While often used in breads and batters, beer also works particularly well as a braising liquid. A remarkable seasoning agent, beer brings far more flavour to dishes than regular water, with certain beers especially suited to certain dishes. This beer braised chicken recipe uses leg meat braised in dark beer such as porter or stout to add richness to the dish and bring out the flavours of the meat. What’s more, the dish is an easy week-night dinner, cooked in one pan and ready to eat in just over an hour.
A French cooking technique used in many cuisines to make tougher cuts of meat more tender and flavoursome, braising typically requires the base protein to be seared then covered with liquid, topped with a lid, and slowly cooked in a heavy-based saucepan on the hob or in the oven. The cooking environment slowly breaks down the collagen which adds plenty of body to the sauce, ultimately requiring minimal preparation and attention as most of the cooking time is inactive.
Given chicken legs require far less cooking than typical braising cuts such as shin of beef or ox cheeks, this beer braised chicken recipe takes around an hour and 20 minutes from start to finish, with much of the cooking time also utilised to cook off most of the beer’s alcohol, allowing its malty flavour to dominate. The dish is also extremely versatile. If you don’t fancy using beer, chicken or vegetable stock can be substituted, or even red wine if you’re after something much richer, not too dissimilar to Coq au Vin.
The vegetables can also be altered with the seasons. This beer braised chicken recipe uses typical mirepoix ingredients of onion, carrot, and celery, plus potatoes which bring plenty of textural depth, and yellow courgette. But as the days get cooler, squash and pumpkin are a particularly good courgette substitute. While parsnips and all manner of root veg can be used, entirely dependent on personal preference and what’s readily available. As for the beer, dark beers are the most suitable for this recipe, with IPA or pale ale tending to be too bitter and overpowering for the chicken.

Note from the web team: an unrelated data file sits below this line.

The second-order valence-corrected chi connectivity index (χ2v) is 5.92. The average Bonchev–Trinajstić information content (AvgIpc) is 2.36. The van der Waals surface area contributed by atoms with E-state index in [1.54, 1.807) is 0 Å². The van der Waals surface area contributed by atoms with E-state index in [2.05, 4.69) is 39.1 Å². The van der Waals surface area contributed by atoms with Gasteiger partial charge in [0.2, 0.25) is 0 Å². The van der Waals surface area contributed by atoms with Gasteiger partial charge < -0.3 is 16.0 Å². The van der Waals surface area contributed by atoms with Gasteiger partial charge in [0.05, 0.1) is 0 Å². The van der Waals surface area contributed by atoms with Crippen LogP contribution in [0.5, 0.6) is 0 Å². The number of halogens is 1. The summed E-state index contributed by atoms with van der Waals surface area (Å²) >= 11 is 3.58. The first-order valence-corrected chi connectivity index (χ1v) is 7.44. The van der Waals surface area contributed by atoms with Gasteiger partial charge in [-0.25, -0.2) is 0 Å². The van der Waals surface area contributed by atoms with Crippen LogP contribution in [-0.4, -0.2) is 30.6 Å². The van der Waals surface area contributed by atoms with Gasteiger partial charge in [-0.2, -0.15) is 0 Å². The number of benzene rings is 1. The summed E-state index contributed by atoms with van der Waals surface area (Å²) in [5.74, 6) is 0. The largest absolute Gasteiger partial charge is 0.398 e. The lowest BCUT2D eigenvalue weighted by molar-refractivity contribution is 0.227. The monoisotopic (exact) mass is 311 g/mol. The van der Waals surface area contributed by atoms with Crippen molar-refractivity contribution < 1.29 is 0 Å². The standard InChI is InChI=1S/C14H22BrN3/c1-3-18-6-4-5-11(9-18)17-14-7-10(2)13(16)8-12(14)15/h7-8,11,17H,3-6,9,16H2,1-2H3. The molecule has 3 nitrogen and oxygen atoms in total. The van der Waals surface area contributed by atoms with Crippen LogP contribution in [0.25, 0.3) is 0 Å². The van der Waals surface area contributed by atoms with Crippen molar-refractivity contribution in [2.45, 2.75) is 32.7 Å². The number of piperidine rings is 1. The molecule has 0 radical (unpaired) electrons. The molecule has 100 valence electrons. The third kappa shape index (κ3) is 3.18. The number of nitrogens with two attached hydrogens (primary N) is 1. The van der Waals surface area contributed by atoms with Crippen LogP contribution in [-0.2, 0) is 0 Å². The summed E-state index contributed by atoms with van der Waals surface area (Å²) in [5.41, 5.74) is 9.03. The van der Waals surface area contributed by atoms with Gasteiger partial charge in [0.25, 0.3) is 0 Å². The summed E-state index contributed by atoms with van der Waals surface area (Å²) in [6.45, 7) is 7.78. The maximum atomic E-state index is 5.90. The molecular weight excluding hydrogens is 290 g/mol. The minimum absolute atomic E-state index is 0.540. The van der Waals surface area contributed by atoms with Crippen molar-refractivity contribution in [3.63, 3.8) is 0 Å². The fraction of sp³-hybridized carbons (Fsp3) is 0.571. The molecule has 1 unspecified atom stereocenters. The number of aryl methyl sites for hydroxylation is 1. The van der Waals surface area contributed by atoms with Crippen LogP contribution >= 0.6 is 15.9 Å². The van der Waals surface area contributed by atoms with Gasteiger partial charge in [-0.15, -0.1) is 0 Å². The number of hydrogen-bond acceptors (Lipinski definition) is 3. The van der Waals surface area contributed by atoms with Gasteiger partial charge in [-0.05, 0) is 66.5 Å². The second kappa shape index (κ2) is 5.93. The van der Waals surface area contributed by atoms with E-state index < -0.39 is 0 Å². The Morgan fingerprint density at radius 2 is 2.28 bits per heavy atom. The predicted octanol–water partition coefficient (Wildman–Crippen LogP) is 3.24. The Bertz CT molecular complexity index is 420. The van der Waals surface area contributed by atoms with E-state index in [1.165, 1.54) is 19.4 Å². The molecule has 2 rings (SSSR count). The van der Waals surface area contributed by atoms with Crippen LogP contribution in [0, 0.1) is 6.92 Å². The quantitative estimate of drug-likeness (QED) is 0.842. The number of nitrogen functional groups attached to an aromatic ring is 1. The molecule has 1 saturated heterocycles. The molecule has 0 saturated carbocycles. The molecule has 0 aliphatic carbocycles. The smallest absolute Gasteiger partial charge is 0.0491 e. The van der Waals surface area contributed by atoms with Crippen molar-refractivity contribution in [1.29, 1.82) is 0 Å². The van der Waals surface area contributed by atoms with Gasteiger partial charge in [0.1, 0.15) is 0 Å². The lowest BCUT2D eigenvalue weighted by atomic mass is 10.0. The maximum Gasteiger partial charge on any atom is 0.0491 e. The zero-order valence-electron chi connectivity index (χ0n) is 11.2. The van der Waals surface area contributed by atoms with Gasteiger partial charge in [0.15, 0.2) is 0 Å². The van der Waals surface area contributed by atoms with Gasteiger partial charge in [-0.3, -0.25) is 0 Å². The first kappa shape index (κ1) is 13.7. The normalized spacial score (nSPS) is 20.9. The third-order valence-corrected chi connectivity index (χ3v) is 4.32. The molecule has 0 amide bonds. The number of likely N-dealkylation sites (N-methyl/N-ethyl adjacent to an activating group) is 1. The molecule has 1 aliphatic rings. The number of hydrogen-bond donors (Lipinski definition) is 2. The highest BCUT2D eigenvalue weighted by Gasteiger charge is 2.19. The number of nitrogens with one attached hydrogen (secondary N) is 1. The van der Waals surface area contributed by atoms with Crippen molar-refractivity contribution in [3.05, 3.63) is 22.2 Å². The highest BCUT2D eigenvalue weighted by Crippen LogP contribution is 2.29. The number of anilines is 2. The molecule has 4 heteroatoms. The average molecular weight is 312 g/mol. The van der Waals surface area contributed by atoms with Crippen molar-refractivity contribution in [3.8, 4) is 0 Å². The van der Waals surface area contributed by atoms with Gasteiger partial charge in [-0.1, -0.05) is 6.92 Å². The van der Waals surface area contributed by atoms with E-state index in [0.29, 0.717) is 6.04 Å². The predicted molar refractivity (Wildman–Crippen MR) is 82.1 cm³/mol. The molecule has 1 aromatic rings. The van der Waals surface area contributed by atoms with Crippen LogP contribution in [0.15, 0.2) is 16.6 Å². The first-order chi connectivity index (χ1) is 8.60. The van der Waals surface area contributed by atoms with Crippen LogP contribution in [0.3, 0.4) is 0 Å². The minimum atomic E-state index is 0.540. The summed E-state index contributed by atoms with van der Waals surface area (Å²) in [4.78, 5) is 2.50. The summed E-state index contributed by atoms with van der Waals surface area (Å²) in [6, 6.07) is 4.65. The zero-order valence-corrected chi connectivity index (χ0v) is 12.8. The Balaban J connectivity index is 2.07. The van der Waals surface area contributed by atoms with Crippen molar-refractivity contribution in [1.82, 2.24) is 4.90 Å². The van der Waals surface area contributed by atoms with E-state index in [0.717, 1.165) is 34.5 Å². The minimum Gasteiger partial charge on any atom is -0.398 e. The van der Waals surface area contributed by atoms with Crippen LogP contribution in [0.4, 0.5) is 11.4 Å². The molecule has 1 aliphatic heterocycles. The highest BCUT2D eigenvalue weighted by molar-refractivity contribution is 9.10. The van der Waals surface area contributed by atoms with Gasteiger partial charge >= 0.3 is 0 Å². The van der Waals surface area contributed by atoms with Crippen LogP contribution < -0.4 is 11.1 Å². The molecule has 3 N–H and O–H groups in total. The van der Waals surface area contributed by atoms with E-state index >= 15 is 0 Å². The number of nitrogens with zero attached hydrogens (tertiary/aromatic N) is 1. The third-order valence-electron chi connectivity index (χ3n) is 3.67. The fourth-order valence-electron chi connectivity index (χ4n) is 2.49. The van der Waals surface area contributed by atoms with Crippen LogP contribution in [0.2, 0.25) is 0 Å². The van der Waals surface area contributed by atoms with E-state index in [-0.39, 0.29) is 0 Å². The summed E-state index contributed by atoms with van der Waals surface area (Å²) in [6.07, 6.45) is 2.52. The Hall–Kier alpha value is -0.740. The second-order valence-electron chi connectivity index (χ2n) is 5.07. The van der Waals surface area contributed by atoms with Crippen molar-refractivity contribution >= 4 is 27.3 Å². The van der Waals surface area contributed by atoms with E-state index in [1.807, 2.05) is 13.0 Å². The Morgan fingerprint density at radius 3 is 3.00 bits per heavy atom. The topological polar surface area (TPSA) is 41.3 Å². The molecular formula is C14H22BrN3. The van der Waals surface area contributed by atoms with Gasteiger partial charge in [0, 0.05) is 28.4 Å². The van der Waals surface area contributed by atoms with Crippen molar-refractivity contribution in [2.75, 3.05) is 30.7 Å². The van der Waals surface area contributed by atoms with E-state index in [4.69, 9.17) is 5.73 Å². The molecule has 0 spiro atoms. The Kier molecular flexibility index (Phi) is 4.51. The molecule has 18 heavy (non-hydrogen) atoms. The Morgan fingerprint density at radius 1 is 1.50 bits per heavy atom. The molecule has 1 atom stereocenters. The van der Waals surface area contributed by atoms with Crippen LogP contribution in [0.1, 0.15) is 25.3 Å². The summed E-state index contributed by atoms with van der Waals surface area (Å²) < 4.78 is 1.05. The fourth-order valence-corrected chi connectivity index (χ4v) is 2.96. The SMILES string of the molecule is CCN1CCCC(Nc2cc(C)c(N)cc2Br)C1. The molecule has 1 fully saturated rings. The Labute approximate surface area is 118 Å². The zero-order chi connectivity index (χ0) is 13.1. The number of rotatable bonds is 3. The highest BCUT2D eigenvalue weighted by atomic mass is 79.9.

- Heavy-based saucepan or Dutch oven
- 1.5 kg chicken thighs or drumsticks or a mixture of both
- 660 ml dark beer such as porter or stout
- 2 brown onions roughly chopped
- 4 carrots peeled and cut into inch chunks
- 4 red potatoes cut into inch chunks
- 2 sticks celery roughly chopped
- 1 yellow courgette cut into inch chunks
- 1 tsp dried thyme
- 2 bay leaves
- 4 cloves garlic minced/finely chopped
- 2 tbsp light brown sugar
- 2 tbsp Dijon mustard
- 50 g butter
- Plain flour for coating the chicken pieces
- Salt and freshly-ground black pepper
- Neutral oil for frying such as vegetable or rapeseed oil
- Half fill a plate or shallow dish with flour and season with salt and pepper. Add each of the chicken pieces to the plate and completely cover with the seasoned flour mixture. Add more flour and seasoning to the plate if need be. Once covered, set the chicken pieces aside.
- Add a generous splash of oil to a heavy-based saucepan or Dutch oven and heat until shimmering. Add the chicken in batches of 3-4 pieces to avoid overcrowding the pan. Cook on high heat for around 3-4 minutes on each side, or until golden-brown. Remove from the pan and sear the remaining chicken pieces.
- Remove the chicken from the pan and discard most of the residual flour. Add the butter and add the onions, carrots, celery, potatoes, and courgette then continue to cook over high heat until the vegetables soften and begin to colour.
- Once the vegetables have coloured, add the thyme, bay leaves and garlic. Continue to cook for another minute, stirring until fragrant. Add the sugar and mustard and continue to cook for another 30 seconds or so, stirring constantly.
- Return the chicken to the pan alongside any juices and add the beer to the pan. Bring to the boil, making sure all chicken pieces are completely submerged, and simmer uncovered for 45 minutes, stirring occasionally. Taste for seasoning and add more salt and pepper if necessary before serving.
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